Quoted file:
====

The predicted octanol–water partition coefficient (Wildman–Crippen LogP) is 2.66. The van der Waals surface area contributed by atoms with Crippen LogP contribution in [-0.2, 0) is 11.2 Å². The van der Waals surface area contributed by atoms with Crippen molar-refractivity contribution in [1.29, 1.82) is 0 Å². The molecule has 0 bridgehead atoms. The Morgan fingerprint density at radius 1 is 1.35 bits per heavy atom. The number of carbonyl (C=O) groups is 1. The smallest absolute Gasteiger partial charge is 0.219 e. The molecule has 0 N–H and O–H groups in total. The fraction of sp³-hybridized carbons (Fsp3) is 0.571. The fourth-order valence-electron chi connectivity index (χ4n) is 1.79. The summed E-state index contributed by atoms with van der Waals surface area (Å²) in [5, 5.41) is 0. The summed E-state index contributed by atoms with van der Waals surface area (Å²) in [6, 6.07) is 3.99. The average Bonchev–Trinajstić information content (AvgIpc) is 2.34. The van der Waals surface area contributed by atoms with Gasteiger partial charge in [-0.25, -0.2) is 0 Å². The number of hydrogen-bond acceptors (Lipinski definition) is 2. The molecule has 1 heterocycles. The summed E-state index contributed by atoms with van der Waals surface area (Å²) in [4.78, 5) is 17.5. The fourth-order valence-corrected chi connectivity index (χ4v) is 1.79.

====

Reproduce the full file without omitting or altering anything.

The predicted octanol–water partition coefficient (Wildman–Crippen LogP) is 2.66. The van der Waals surface area contributed by atoms with Crippen LogP contribution in [-0.2, 0) is 11.2 Å². The van der Waals surface area contributed by atoms with Crippen molar-refractivity contribution in [1.29, 1.82) is 0 Å². The molecule has 0 bridgehead atoms. The Morgan fingerprint density at radius 1 is 1.35 bits per heavy atom. The number of carbonyl (C=O) groups is 1. The smallest absolute Gasteiger partial charge is 0.219 e. The molecule has 0 N–H and O–H groups in total. The fraction of sp³-hybridized carbons (Fsp3) is 0.571. The fourth-order valence-electron chi connectivity index (χ4n) is 1.79. The summed E-state index contributed by atoms with van der Waals surface area (Å²) in [5, 5.41) is 0. The summed E-state index contributed by atoms with van der Waals surface area (Å²) in [6, 6.07) is 3.99. The average Bonchev–Trinajstić information content (AvgIpc) is 2.34. The van der Waals surface area contributed by atoms with Gasteiger partial charge in [-0.25, -0.2) is 0 Å². The number of hydrogen-bond acceptors (Lipinski definition) is 2. The molecule has 1 heterocycles. The summed E-state index contributed by atoms with van der Waals surface area (Å²) in [4.78, 5) is 17.5. The fourth-order valence-corrected chi connectivity index (χ4v) is 1.79.